In the two months since Prince George's County voters approved his property tax-freezing TRIM charter amendment, William J. Goodman, champion of the overburdened homeowner, has begun his next project. He is trying to force county apartment owners to pay a larger share of taxes.
Assisted by a loyal band of businessmen, housewives, and students, Goodman has formally challenged the asessments on 126 apartment complexes in the county. By July 1, he hopes to force county officials to reassess 60,000 individual apartment units at the higher market value of condominiums.
If he is successful, homeowners in Prince George's could get a substantial reduction in their tax bills next year -- perhaps much as $75 to $100 -- while apartment renters in Prince George's and, perhaps, throughout Maryland would pay an average $230 a year more in rent, according to Goodman's figures.
More importantly, Goodman, the most successful and well-known gadfly in Prince George's County, will have won another victory for his ideals -- "equity and accountability" -- despite the attacks and putdowns of bureaucrats, and "special interests."
Cheered on by a small, army of middle-class citizens who see him as a leader of the common property owner, and as the graying undaunted Howard Jarvis of New Carrollton, Goodman says, "I don't feel like a hero, I've done this before."
Already, lines are drawn: county officials are saying that Goodman's campaign is hopeless and misguided; Goodman is arguing that he is following the Constitution.
Goodman has printed up TRIM (for Tax Relief for Marylanders- stationery and T-shirts, has prepared a direct-mail solicitation, and has recruited volunteers to sell 3,000 TRIM membership cards at $5 apiece.
Before he is through, Goodman expects that he will exhaust $10,000 in legal fees taking his case to the Maryland Court of Appeals, and that he will be attacked and discounted by every developer and tax assessor in the state.
In fact, Goodman seems to be doing what he enjoys most. "When he makes up his mind on an issue," said Del. Frank Pesci, who worked for Goodman in the 1960s, "it becomes like a beacon to him and he just keeps driving for it. You can beat him over the head and it just slides off."
Before taxes, Goodman's beacon was the environment. This was in the 1960s when Goodman was a delegate in the Maryland legislature and when, as Pesci said, "Nobody but him cared about any of those things."
Goodman played a major role in passing state strip-mining and land-use acts, in addition to measures helping to preserve the Patuxent River watershed and the Eastern Shore wetlands.
He is proud of it: "As a legislator," he says, "I was the most effective environmentalist in the country."
Goodman was defeated in a reelection bid for the State Senate in 1974, however, then beaten last fall when he tried again. But at 47, he has found another cause, and he has no intention of giving it up.
There is only one problem. Goodman and his supporters, according to various county officials, don't understand tax assessments. What's more, these officials say they aren't very good at mathematics.
When Goodman and his runningmate, David Bird, introduced Prince George's to TRIM last June, they said that freezing the county's tax collections at $140 million would eventually reduce tax bills for homeowners as more land in the county was developed.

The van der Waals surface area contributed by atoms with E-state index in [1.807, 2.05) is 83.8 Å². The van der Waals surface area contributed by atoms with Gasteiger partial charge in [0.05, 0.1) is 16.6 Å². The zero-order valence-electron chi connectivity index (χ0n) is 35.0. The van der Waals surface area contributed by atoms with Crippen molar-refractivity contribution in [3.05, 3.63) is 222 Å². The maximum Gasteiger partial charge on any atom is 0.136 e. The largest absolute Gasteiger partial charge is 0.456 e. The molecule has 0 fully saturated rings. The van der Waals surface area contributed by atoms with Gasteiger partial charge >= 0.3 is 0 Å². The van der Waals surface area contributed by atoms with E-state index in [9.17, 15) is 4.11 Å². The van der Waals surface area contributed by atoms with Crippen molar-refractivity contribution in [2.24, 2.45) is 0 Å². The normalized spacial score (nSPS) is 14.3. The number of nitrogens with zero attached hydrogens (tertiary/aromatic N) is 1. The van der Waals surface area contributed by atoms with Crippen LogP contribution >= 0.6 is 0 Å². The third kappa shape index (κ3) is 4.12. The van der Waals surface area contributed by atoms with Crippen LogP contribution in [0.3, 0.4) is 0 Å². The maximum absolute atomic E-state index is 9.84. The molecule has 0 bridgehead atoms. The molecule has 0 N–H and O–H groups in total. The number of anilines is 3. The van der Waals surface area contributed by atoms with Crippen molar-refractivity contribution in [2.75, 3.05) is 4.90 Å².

It was not until voters approved TRIM that county officials -- and TRIM's backers -- realized the freeze would not reduce taxes for most homeowners because the assessment value of single family homes rises faster than that of apartments and businesses.
Goodman is arguing that because there is a market for apartments that are sold as condominiums all apartment complexes should be assessed at the value the owner would receive if he were to sell his ownings unit by unit, as condominiums. Currently apartments are assessed according to the value the sale of the entire complex would bring, a much lower price.
According to TRIM's figures, the average apartment unit in the county is assessed at $5,500, while comparable condominiums are assessed at $12,000. This discrepancy is not fair, Goodman maintains, because apartments and condominiums have identical zoning and because often condominiums are little more than apartments that have been sold to their owners.
But Harry S. Shipp Jr., the county's chief tax assessor, points out that assessments are supposed to be based on the market value of the property. The assessments of the apartments Goodman cites, he says, are based on sales of those apartment complexes from one owner to another in recent years.
County officials also say that if Goodman's method of assessment were followed, apartment owners would actually pay more taxes than condominium residents, because under state law, apartments are assessed at 50 percent of value, while resident-owned properties are assessed at 45 percent of value.
Further, Goodman's estimates of a potential $25 million increase in county property tax revenues under the assessment change -- and a resulting 50-cent tax rate cut -- are predicated on obviously erroneous calculations, officials say.
Goodman admits that his figures are cloudy, but he promises that his case will be tightened before it reaches the courts -- where he expects that his appeals will be heard.
He will not give up easily. "These people like Shipp think we're playing games with them," he said. "But they are going to find out how serious we really are."